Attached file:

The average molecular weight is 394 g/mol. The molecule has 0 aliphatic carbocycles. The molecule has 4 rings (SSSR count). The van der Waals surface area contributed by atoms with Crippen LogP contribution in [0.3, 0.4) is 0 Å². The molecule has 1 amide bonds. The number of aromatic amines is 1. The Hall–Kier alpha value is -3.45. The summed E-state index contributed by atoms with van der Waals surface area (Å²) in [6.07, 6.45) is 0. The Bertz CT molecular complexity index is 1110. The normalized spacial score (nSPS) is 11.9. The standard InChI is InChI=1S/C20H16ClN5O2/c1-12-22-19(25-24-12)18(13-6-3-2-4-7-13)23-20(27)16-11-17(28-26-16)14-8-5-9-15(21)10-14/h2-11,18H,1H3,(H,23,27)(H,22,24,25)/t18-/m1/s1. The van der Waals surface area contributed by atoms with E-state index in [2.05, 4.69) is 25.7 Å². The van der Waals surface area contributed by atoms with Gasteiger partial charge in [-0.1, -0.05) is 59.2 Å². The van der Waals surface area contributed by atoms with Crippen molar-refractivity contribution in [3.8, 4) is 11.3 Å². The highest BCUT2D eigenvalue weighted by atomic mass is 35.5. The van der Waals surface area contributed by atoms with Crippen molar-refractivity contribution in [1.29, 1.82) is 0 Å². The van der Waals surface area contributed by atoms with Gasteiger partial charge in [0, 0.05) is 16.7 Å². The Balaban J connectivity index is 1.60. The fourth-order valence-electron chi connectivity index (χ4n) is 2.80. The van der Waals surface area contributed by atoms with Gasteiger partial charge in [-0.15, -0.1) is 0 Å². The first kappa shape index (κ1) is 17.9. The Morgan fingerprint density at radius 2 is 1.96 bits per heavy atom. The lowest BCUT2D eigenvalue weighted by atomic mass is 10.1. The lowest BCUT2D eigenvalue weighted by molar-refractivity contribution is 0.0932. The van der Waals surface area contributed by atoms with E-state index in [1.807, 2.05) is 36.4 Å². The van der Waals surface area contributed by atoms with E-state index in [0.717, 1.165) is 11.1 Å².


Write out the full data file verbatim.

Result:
The average molecular weight is 394 g/mol. The molecule has 0 aliphatic carbocycles. The molecule has 4 rings (SSSR count). The van der Waals surface area contributed by atoms with Crippen LogP contribution in [0.3, 0.4) is 0 Å². The molecule has 1 amide bonds. The number of aromatic amines is 1. The Hall–Kier alpha value is -3.45. The summed E-state index contributed by atoms with van der Waals surface area (Å²) in [6.07, 6.45) is 0. The Bertz CT molecular complexity index is 1110. The normalized spacial score (nSPS) is 11.9. The standard InChI is InChI=1S/C20H16ClN5O2/c1-12-22-19(25-24-12)18(13-6-3-2-4-7-13)23-20(27)16-11-17(28-26-16)14-8-5-9-15(21)10-14/h2-11,18H,1H3,(H,23,27)(H,22,24,25)/t18-/m1/s1. The van der Waals surface area contributed by atoms with E-state index in [2.05, 4.69) is 25.7 Å². The van der Waals surface area contributed by atoms with Gasteiger partial charge in [-0.1, -0.05) is 59.2 Å². The van der Waals surface area contributed by atoms with Crippen molar-refractivity contribution in [3.8, 4) is 11.3 Å². The highest BCUT2D eigenvalue weighted by atomic mass is 35.5. The van der Waals surface area contributed by atoms with Crippen molar-refractivity contribution in [1.29, 1.82) is 0 Å². The van der Waals surface area contributed by atoms with Gasteiger partial charge in [0, 0.05) is 16.7 Å². The Balaban J connectivity index is 1.60. The fourth-order valence-electron chi connectivity index (χ4n) is 2.80. The van der Waals surface area contributed by atoms with Gasteiger partial charge in [-0.15, -0.1) is 0 Å². The first kappa shape index (κ1) is 17.9. The Morgan fingerprint density at radius 2 is 1.96 bits per heavy atom. The lowest BCUT2D eigenvalue weighted by atomic mass is 10.1. The lowest BCUT2D eigenvalue weighted by molar-refractivity contribution is 0.0932. The van der Waals surface area contributed by atoms with E-state index in [1.807, 2.05) is 36.4 Å². The van der Waals surface area contributed by atoms with E-state index in [0.717, 1.165) is 11.1 Å².